However, information is not enough—we also need to have good services. We hear that, while many women with gynaecological cancers did receive treatment and access to services, many missed out because those services were deficient, uncoordinated, underfunded or simply not available. Gynaecological cancer cannot be treated appropriately if care is not delivered in a comprehensive and coordinated manner. That means that doctors, specialists and other healthcare professionals must work together to meet the patients’ specific needs. Women have a far greater chance of survival, for instance, if they are treated by gynaecological oncologists and by treating specialists in public hospitals. One of the key messages in our inquiry was that multidisciplinary care is best practice and provides better treatment, better outcomes, more satisfaction and much less distress.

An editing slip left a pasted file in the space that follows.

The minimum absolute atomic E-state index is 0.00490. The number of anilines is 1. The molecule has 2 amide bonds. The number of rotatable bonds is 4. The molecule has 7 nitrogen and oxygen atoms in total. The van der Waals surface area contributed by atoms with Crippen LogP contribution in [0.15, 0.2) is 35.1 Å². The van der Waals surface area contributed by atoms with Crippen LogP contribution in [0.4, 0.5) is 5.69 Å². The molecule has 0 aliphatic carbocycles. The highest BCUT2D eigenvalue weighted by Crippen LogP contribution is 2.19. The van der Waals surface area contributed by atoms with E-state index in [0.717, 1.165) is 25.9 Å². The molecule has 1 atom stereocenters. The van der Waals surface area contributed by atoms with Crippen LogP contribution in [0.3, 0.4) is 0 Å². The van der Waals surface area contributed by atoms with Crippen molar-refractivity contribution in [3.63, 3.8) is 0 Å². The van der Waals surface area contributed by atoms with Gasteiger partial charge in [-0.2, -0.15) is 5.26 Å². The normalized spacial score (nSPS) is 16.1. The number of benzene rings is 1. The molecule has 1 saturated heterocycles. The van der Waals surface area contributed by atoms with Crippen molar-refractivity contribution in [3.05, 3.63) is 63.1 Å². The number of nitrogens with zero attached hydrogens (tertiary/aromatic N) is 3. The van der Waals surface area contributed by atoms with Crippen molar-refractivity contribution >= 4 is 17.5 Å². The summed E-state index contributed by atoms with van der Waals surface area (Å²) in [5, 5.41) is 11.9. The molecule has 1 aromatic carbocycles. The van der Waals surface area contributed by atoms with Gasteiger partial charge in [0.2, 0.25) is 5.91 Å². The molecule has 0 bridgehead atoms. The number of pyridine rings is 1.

This is not just about treating the affected organ. We must also do more to manage and help women, their families and caregivers during and after treatment. We must help them live with their disease and to cope with life after cancer. That can be very difficult for many women and their families. Women need to have a range of practical and financial supports and some women will need to make very difficult end-of-life decisions. We must cultivate a more humane response to the totality of women’s experiences. We need, for instance, to address some of the results of cancer treatment, like lymphoedema, which at least one of the members of the committee is affected by. We need masseurs who specialise in this area and physiotherapists who are available. By ‘available’ to women I also mean affordable. We need more research, too. Gynaecological cancers, like many other diseases, will finally be overcome through research. Research can bring that day much closer. We need additional means, improved organisation and better coordination.